There is also the problem of irresponsible bank lending. France is seriously at risk from the cross lending of banks and is likely to suffer as a result. The largest French bank is insolvent, and if the banking system was allowed to unwind in the normal way the whole system would collapse.

That is what ought to happen if the principles of capitalism were allowed to run their course, but that will not happen in a socialist country. The banks will be protected, and the tax payers will suffer for years as a result, and the economic life will be strangled. Those who made serious mistakes will be protected, and the whole country will be made to pay for the mistakes of a few. That’s the more unpleasant face of socialism: collective guilt, collective protection, but the suckers at the bottom all pay.

What this means is that France will not be a great place to do business over the next decade or so. However, life does go on, and I’m not sure that anywhere in Europe will be great for business in the near or medium term.

Having said that, there are still great places to live.

I am very impressed with the Loire Valley. There are several reasons why, and I have a few suggestions to make. I’ll list those reasons in the next bulletin.

Investing in France

Hello Shirley, and everyone else…… but Shirley asked for this one. But several of you have an interest in France, so here goes.

“What do you think about France?” she asks. Hey, that’s a difficult one. France is a bit of an enigma. In a sense the French run an unsupportable economic model. Socialism works when there is spare cash about. It goes down the pan rather fast when the money runs out. As the dreadful Mrs T used to say: “socialism is fine until you run out of other people’s money”. France has run out of other people’s money, so what’s next?

French banks are on the hook for rather a lot of Greek debt ($75 billion). They are on the hook for even more Italian debt ($511 billion). And how much is owed by Spain? $220 billion. And Portugal, that other disaster zone, owes $45 billion. In short, you have a French banking crisis.

The French were particularly keen on a Greek bailout. If they hadn’t been so insistent I dont think there would have been a bailout. Why were they so keen? I suspect they are looking at a possible hitch further down the line with Italy. Contain Greece, and maybe Italy will survive. I, like most commentators, dont see any possibility of containment. This is going to spread. Pull down one pin, and it knocks over the rest.

It’s all a terrible mess, and very complicated. Things will be better with a lower euro. Europe was getting very expensive. France is a tourist country. It needs a lower currency. That will be good. It unfortunately means that in international terms any assets you have in France will be worth less, but then you’d be hard put to have assets anywhere that aren’t losing value at the moment.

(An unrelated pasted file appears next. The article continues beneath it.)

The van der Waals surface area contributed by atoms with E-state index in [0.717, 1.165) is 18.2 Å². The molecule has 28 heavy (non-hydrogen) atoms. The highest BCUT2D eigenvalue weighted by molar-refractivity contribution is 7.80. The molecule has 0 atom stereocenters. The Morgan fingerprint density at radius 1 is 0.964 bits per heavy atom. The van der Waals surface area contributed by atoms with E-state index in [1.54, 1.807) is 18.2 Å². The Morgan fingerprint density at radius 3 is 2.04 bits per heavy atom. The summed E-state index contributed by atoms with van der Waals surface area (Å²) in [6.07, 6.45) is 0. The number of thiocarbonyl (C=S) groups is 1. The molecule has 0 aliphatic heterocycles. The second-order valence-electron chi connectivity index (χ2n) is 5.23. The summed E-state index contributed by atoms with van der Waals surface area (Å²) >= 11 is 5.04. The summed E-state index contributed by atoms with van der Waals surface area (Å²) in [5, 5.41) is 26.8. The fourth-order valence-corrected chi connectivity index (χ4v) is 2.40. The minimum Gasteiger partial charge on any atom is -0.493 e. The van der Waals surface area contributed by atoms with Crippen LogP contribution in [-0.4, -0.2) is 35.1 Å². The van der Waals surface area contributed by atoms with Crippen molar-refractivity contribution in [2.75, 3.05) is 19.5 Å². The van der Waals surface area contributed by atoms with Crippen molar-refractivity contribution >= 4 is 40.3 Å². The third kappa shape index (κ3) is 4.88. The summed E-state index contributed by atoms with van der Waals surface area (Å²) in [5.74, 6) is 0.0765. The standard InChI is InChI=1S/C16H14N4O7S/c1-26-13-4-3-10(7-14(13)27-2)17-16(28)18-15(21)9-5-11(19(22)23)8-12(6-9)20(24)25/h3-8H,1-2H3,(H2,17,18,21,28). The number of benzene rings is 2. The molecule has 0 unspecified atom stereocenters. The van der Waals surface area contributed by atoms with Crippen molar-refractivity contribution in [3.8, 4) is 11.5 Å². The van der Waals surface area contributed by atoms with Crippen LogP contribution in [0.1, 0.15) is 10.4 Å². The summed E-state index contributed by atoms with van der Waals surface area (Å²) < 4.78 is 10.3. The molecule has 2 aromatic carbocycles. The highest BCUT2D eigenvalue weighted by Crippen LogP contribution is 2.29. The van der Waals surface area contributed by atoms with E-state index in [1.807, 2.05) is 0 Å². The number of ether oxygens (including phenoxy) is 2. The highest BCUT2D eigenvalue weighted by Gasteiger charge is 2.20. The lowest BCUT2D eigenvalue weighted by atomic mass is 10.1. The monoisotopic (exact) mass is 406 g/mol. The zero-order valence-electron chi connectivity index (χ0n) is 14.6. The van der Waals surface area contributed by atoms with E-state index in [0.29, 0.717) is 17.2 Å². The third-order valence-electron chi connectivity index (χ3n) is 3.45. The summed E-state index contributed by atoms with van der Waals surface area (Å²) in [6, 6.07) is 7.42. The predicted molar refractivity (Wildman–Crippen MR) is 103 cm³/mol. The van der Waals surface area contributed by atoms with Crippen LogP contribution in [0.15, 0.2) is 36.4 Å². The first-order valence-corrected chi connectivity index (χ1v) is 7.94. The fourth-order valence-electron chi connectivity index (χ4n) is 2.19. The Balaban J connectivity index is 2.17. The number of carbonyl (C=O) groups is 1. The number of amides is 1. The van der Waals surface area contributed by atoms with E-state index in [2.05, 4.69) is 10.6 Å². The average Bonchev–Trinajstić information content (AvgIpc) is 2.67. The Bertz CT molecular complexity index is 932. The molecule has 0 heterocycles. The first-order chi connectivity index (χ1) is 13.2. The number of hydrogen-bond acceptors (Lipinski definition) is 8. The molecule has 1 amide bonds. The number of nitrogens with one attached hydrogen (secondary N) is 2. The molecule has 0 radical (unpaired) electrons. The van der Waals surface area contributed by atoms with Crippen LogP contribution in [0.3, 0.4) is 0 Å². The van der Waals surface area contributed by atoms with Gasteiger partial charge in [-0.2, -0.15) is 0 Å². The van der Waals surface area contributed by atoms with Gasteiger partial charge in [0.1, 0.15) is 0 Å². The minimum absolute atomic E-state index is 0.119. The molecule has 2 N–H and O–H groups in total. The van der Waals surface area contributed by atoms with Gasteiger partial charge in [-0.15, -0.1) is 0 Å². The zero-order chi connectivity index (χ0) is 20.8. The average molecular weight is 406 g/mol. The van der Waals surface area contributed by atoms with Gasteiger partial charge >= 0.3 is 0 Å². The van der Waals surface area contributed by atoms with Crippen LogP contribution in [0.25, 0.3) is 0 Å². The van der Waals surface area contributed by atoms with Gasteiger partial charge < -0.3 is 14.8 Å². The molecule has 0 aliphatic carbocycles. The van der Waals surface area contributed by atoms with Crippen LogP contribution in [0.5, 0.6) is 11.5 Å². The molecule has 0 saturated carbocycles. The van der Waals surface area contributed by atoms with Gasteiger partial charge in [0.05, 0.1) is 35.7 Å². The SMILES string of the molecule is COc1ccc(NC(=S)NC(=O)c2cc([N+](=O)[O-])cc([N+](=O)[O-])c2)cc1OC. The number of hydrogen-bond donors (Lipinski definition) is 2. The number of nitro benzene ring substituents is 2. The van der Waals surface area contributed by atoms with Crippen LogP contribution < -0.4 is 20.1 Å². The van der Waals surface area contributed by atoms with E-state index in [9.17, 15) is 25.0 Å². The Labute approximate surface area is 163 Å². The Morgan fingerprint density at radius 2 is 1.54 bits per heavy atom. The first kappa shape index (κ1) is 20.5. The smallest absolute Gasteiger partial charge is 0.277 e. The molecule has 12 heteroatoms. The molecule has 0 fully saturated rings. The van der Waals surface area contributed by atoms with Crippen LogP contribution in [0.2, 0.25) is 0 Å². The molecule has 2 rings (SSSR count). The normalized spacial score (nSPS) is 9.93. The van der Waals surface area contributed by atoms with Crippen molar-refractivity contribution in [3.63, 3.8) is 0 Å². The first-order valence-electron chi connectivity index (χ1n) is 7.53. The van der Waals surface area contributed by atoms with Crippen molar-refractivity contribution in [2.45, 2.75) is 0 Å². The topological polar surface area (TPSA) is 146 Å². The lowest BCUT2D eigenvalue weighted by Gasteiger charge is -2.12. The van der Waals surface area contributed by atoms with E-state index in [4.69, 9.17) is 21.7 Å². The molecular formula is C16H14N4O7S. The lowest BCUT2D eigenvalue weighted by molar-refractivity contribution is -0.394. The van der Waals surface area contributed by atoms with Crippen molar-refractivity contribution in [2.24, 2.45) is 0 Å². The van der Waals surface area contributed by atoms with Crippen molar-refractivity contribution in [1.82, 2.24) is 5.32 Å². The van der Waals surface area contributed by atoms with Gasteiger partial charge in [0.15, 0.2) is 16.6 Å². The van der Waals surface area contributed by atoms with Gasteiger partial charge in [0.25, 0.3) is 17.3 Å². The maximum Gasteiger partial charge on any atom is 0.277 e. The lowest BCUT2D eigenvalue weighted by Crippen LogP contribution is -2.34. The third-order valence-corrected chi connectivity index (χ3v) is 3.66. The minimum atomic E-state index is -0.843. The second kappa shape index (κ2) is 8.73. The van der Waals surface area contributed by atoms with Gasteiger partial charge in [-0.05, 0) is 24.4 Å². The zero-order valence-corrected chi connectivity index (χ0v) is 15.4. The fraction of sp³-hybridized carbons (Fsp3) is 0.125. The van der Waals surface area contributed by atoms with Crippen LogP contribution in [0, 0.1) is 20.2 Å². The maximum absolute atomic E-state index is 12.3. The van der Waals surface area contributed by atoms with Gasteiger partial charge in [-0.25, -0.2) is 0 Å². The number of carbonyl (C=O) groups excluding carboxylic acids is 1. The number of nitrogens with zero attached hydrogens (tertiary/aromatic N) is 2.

You need to be quick on your feet to make money these days. Houses are slow moving objects.

One thing now has to be considered. Is the euro going to survive in its present form? A lot of commentators take the view that the currency is deeply flawed. As I mentioned in another blog, the notes are just pieces of paper. There is not even the pretense that they are issued by any competent authority or backed by anything. The currency is held up by political will. In today’s kill or be killed markets that is not worth much.

I cant see the euro going out of existence. Too many people use it and need to use it. But it is heading for very hard times. I would not invest in anything euro based until we can see a bottom.

So, what’s the question?

I am already invested in France, should I do a runner?

No, stay put. France will survive. Anyway, where would you run to?

I’m thinking of investing in France instead of some other euro-zone country.

I wouldn’t invest in any euro-zone country while things are this shaky. I dont know what I’d invest in. I still like Brazil, but I certainly dont like what happened last week, when two Brazilian bond auctions failed. You could do worse than invest in solid Indian companies. India always seems to survive disasters. I dont have the knowledge to suggest what to buy, but I suspect it could be the safest place to put your money.

I’m currently invested in the UK, would France be a better option?